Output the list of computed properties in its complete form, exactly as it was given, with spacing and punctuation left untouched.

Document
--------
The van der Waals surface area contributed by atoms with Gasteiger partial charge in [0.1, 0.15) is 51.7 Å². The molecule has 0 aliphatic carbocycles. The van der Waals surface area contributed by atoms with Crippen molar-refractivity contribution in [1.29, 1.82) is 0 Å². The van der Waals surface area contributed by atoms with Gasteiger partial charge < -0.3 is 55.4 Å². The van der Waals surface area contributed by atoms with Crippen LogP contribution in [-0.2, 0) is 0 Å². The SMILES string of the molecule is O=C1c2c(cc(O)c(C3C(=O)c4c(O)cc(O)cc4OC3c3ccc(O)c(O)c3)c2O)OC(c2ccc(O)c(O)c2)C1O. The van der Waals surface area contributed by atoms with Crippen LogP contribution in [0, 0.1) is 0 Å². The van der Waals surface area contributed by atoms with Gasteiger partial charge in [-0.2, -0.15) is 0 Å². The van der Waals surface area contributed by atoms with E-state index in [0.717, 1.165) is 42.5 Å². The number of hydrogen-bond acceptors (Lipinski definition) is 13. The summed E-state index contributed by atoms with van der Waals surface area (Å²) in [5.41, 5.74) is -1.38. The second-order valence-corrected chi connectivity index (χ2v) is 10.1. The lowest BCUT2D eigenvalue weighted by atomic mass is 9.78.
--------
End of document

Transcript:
The van der Waals surface area contributed by atoms with Gasteiger partial charge in [0.1, 0.15) is 51.7 Å². The molecule has 0 aliphatic carbocycles. The van der Waals surface area contributed by atoms with Crippen molar-refractivity contribution in [1.29, 1.82) is 0 Å². The van der Waals surface area contributed by atoms with Gasteiger partial charge < -0.3 is 55.4 Å². The van der Waals surface area contributed by atoms with Crippen LogP contribution in [-0.2, 0) is 0 Å². The SMILES string of the molecule is O=C1c2c(cc(O)c(C3C(=O)c4c(O)cc(O)cc4OC3c3ccc(O)c(O)c3)c2O)OC(c2ccc(O)c(O)c2)C1O. The van der Waals surface area contributed by atoms with Crippen LogP contribution in [0, 0.1) is 0 Å². The van der Waals surface area contributed by atoms with Gasteiger partial charge in [-0.2, -0.15) is 0 Å². The van der Waals surface area contributed by atoms with E-state index in [0.717, 1.165) is 42.5 Å². The number of hydrogen-bond acceptors (Lipinski definition) is 13. The summed E-state index contributed by atoms with van der Waals surface area (Å²) in [5.41, 5.74) is -1.38. The second-order valence-corrected chi connectivity index (χ2v) is 10.1. The lowest BCUT2D eigenvalue weighted by atomic mass is 9.78.